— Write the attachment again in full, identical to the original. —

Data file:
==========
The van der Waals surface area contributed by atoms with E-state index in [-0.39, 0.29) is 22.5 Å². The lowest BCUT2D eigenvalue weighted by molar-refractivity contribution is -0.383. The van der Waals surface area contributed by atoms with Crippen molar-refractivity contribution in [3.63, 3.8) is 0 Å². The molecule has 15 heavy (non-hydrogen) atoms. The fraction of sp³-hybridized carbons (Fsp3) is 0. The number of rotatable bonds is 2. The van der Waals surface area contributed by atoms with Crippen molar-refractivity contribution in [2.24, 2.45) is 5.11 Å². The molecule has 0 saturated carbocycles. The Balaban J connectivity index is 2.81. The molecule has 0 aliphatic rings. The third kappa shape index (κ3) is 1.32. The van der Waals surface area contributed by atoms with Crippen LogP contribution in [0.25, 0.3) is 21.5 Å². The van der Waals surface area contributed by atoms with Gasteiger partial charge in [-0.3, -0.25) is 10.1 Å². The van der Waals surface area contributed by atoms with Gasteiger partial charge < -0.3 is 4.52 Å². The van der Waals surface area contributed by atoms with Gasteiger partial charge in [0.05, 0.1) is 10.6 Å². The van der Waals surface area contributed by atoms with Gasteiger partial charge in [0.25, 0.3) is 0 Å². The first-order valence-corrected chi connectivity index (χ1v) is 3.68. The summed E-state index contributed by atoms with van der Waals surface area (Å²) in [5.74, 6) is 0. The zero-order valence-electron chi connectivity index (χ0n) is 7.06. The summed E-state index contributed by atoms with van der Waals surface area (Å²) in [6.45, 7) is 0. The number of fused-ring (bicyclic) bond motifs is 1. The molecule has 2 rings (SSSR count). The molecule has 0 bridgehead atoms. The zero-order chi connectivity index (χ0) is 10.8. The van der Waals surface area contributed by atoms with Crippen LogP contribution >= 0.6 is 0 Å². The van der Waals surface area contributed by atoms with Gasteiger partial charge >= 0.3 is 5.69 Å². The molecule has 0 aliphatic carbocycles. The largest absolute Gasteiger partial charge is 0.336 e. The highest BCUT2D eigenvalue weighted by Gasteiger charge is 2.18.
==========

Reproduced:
The van der Waals surface area contributed by atoms with E-state index in [-0.39, 0.29) is 22.5 Å². The lowest BCUT2D eigenvalue weighted by molar-refractivity contribution is -0.383. The van der Waals surface area contributed by atoms with Crippen molar-refractivity contribution in [3.63, 3.8) is 0 Å². The molecule has 15 heavy (non-hydrogen) atoms. The fraction of sp³-hybridized carbons (Fsp3) is 0. The number of rotatable bonds is 2. The van der Waals surface area contributed by atoms with Crippen molar-refractivity contribution in [2.24, 2.45) is 5.11 Å². The molecule has 0 saturated carbocycles. The Balaban J connectivity index is 2.81. The molecule has 0 aliphatic rings. The third kappa shape index (κ3) is 1.32. The van der Waals surface area contributed by atoms with Crippen LogP contribution in [0.25, 0.3) is 21.5 Å². The van der Waals surface area contributed by atoms with Gasteiger partial charge in [-0.3, -0.25) is 10.1 Å². The van der Waals surface area contributed by atoms with Gasteiger partial charge < -0.3 is 4.52 Å². The van der Waals surface area contributed by atoms with Gasteiger partial charge in [0.05, 0.1) is 10.6 Å². The van der Waals surface area contributed by atoms with Gasteiger partial charge in [0.25, 0.3) is 0 Å². The first-order valence-corrected chi connectivity index (χ1v) is 3.68. The summed E-state index contributed by atoms with van der Waals surface area (Å²) in [5.74, 6) is 0. The zero-order valence-electron chi connectivity index (χ0n) is 7.06. The summed E-state index contributed by atoms with van der Waals surface area (Å²) in [6.45, 7) is 0. The number of fused-ring (bicyclic) bond motifs is 1. The molecule has 2 rings (SSSR count). The molecule has 0 bridgehead atoms. The zero-order chi connectivity index (χ0) is 10.8. The van der Waals surface area contributed by atoms with Crippen LogP contribution >= 0.6 is 0 Å². The van der Waals surface area contributed by atoms with Gasteiger partial charge >= 0.3 is 5.69 Å². The molecule has 0 aliphatic carbocycles. The largest absolute Gasteiger partial charge is 0.336 e. The highest BCUT2D eigenvalue weighted by Gasteiger charge is 2.18.